KNOW YOUR LOCAL MEDICAL MARIJUANA ZONING LAWS
It has been ruled by a Washtenaw County Circuit Court judge that the Michigan Medical Marihuana Act does not preempt local zoning laws regulating the production and distribution of the drug including zoning regarding were a medical marijuana grow can be established.
The ruling is significant as it is the first court challenge to zoning laws regulating medical marijuana in the state, says Ypsilanti Township’s attorney Dennis McLain.
(Read more: Medical Marijuana Know Your Rights)
Previous court challenges came against communities that have tried to ban medical marijuana use, production or distribution because it is still illegal federally.
The ruling comes as a part of the case against two Ypsilanti Township residents who were exporting an intense medical marijuana odor out of their home as a result of some variety of processing operation in their basement. The defendants deny it is an issue, though neighbors have complained about the odor.
(Related: Driving Under the Influence of Marijuana)
The defendants, Michael Engle and Deborah Kochubar are also being charged by the township for exceeding the permitted allowance of medical marijuana allowed under the township’s zoning laws.
State law permits a person with a medical marijuana patient’s card to grow up to 12 plants for his or her personal use. Ypsilanti Township ordinance allows residents to grow their personal plants in residential zones.
Thus, The zoning law in Ypsilanti Township allows for a person to grow marijuana and thus be a caregiver for themselves but does not allow for that person to be a caregiver and thus grow marijuana for their other patients in residential zones.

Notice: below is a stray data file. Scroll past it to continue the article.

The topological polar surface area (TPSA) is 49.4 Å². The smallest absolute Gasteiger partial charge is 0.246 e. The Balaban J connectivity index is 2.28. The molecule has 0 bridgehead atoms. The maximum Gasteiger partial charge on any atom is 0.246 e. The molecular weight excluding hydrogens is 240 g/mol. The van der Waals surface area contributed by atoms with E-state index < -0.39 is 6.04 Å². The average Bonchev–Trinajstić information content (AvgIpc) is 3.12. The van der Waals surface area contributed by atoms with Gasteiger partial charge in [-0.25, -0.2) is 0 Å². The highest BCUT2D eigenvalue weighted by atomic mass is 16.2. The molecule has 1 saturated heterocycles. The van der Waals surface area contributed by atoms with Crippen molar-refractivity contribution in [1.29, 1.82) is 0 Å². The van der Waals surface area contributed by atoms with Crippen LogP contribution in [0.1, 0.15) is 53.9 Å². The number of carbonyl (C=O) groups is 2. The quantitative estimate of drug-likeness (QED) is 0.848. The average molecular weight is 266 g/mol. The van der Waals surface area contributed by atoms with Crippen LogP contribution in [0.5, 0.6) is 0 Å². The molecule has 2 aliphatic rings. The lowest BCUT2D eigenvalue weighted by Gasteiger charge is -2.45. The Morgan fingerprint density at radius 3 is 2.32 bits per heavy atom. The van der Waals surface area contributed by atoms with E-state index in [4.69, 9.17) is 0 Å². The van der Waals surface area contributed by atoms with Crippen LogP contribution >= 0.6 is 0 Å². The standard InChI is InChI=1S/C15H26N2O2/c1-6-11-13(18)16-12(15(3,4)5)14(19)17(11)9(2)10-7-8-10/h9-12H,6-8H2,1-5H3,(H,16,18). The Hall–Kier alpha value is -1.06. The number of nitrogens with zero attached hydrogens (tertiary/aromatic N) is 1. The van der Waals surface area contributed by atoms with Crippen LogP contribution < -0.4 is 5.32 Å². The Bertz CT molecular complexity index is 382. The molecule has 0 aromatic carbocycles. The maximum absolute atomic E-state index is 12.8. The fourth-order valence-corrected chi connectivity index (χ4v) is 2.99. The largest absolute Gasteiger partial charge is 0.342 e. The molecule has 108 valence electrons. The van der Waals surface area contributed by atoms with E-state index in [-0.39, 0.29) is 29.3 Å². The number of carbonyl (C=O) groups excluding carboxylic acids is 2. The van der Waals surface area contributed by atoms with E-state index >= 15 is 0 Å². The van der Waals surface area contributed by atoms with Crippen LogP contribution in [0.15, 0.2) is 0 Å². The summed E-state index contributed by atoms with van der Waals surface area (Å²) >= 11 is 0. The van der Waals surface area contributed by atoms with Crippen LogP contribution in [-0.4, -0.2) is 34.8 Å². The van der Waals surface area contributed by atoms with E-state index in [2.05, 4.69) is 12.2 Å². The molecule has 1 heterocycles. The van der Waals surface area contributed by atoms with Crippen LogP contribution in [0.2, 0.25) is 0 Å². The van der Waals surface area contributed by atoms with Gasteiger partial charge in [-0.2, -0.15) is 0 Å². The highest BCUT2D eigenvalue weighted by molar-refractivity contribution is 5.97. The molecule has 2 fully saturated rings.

Meanwhile, state laws allows registered caregivers to grow up to 72 plants for up to five patients and their own personal use. However, Ypsilanti Township’s zoning ordinance doesn’t allow caregivers to operate in residential zones, such as the defendants’.
(Related: How to Become a Medical Marijuana Patient)
Representing the defendants, attorney Eric Misterovich argued that state medical marijuana laws preempt local ordinances, and the township’s zoning ordinances regarding medical marijuana are not enforceable.
State law does not rule where medical marijuana can and cannot be grown, yet when Misterovich asked the Washtenaw County Circuit Court Judge Archie Brown to dismiss the case, Brown disagreed with Misterovich’s assessment.
(Related: How Much Marijuana Can you Possess?)
“There are no provisions in the MMMA that prohibit municipalities from adopting zoning ordinances regulating where medical marijuana caregivers can grow and dispense marijuana for other patients,” Brown wrote in his ruling.
“This is a significant issue; whether densely populated neighborhoods can be taken over by medical marijuana grow operations. We’re definitely fighting that to the end,” McLain said.
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